New Fort Smith B&B offers home away from home

New Fort Smith B&B offers home away from home
Janie Hobart, owner and operator of Fort Smith’s newest bed and breakfast, wants travelers to feel at home at Inn Triallaire.Photo: Meagan Wohlberg.

A new inn has opened its doors to weary travelers wanting to cozy up for the night in Fort Smith, promising all the amenities of one’s own home.

Entrepreneurial inn-keeper Janie Hobart said she wants her new bed and breakfast, Inn Triallaire, to serve as a full-on home away from home for visitors coming to the community, whether they be business travelers or tourists wanting to spend the weekend.

“I want it to have that warm, welcoming feel,” she shared. “I think with the finishes we put in, I’m hoping that when people come to Fort Smith, they’ll feel like it’s like being in a house – somebody’s home.”

The wee inn, located in what is remembered as the old dental clinic at 55 Portage Ave., boasts a rustic, hip-roofed cottage style architecture, while the interior design mixes a clean, polished finish accented by unique, primarily antique, pieces that are as international as its name, many of which were picked up on Hobart’s travels.

The walls of Triallaire, which means traveler in Gaelic (coming from Hobart’s feuding family heritage of Irish and Scottish) feature a glittering sari from India, unfinished turn-of-the-century wooden furniture, a stamped tin veneer in the kitchen and wainscoting that harkens back to an old train station.

But the true centrepiece of the establishment – and the inspiration behind the entire design – are the antique iron light fixtures that hang in the dining room, which Hobart purchased from Restoration Hardware long before she bought the building.

“Everybody comments on the lights,” she said.

Apart from the regular bed and breakfast service, Hobart offers a fully stocked kitchen and all the amenities, even slippers, and intends to offer evening meals – “a crockpot of something warm” – for tired travelers who request it.

She’d also like to see the place turn into a hub of culture, offering a venue for cooking or crafting courses with a place for out-of-town participants to spend the night.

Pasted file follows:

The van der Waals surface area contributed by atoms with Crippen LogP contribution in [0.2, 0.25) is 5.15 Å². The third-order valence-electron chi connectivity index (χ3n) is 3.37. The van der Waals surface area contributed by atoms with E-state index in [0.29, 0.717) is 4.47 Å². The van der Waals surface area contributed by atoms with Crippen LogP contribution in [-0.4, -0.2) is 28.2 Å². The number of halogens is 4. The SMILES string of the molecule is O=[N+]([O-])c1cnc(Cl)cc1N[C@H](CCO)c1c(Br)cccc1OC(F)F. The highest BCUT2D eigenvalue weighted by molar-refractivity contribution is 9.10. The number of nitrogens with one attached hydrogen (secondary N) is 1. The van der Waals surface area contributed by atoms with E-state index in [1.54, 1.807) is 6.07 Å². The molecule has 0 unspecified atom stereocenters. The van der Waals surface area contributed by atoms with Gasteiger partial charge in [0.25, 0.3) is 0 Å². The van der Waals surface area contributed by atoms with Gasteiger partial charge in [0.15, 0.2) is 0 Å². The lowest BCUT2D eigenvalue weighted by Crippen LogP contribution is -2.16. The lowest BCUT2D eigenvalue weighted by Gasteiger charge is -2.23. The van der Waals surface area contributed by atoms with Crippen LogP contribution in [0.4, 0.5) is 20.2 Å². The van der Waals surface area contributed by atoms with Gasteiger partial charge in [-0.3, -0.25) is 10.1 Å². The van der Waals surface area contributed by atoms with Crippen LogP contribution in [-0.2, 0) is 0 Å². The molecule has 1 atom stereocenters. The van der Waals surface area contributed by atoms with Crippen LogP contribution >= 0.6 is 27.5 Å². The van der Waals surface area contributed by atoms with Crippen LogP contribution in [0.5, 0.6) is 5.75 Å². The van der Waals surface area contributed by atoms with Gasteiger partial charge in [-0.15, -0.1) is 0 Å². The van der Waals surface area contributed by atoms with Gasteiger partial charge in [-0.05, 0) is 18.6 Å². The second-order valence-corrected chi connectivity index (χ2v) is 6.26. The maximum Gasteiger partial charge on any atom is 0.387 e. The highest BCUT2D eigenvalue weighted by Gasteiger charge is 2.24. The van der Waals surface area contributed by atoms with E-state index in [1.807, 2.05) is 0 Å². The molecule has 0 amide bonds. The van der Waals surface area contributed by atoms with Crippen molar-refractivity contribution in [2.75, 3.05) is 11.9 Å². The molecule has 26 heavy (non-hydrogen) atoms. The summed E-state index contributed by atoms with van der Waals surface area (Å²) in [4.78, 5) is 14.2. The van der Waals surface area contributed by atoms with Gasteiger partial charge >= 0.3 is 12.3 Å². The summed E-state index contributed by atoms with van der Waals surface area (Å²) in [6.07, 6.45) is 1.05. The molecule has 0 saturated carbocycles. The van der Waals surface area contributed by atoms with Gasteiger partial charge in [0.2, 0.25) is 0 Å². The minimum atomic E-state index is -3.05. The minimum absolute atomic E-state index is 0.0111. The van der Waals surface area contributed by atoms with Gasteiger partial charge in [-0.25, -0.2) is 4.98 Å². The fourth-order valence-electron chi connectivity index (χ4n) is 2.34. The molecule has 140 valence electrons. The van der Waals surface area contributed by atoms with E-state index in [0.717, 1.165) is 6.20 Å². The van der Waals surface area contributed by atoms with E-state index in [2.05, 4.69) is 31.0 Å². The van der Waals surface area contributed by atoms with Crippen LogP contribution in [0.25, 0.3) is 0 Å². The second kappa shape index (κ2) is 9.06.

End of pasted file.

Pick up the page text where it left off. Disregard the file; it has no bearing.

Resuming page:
“All of us have traveled, and these are the things we wish we had in other places,” she said.

Hobart said her dream of having a bed and breakfast was an old one.

“It’s something that I always wanted to do, and once I retired then I could,” she said with a laugh.

But as president of the local Chamber of Commerce, Hobart said she’s also aware of the shortage of rental units in town, as well as guest space during large gatherings. Apart from the two bedroom B&B (plus a hide-a-bed), the upstairs of the inn is a fully serviced apartment to go along with her four other rental units in town.

She also made the conscious decision to support as many local businesses as possible, purchasing most of the construction materials, appliances and decor in town, and employing some 35 local journeymen, apprentices and labourers from start to finish.

The most notable of those, Hobart said, has been Genevieve Coté, who did all of the interior finishing on the building.

“Gen did such amazing work on the woodwork; it’s so pretty. And it’s what I wanted,” Hobart said. “It was much longer than expected, but Gen saw my vision; not everybody sees it. This is what I was looking for.”

Because the clinic-to-inn transformation required a “complete gut job,” Hobart said everything from the walls to the heated floors, plumbing and electrical were installed by local contractors.

While Hobart joked that Coté was “marvellous” in putting up with all of her crazy ideas, Coté said she enjoyed the challenge of putting together something unique.

“It’s fun to do cool stuff, to get out of the box when you start building, to get out of what everybody does and put in cool backsplashes and shelves and cast iron brackets and funky lights,” Coté said. “It’s different.”

A grand opening is planned for Feb. 13.

To book a stay at the Inn Triallaire, call 867-872-0931

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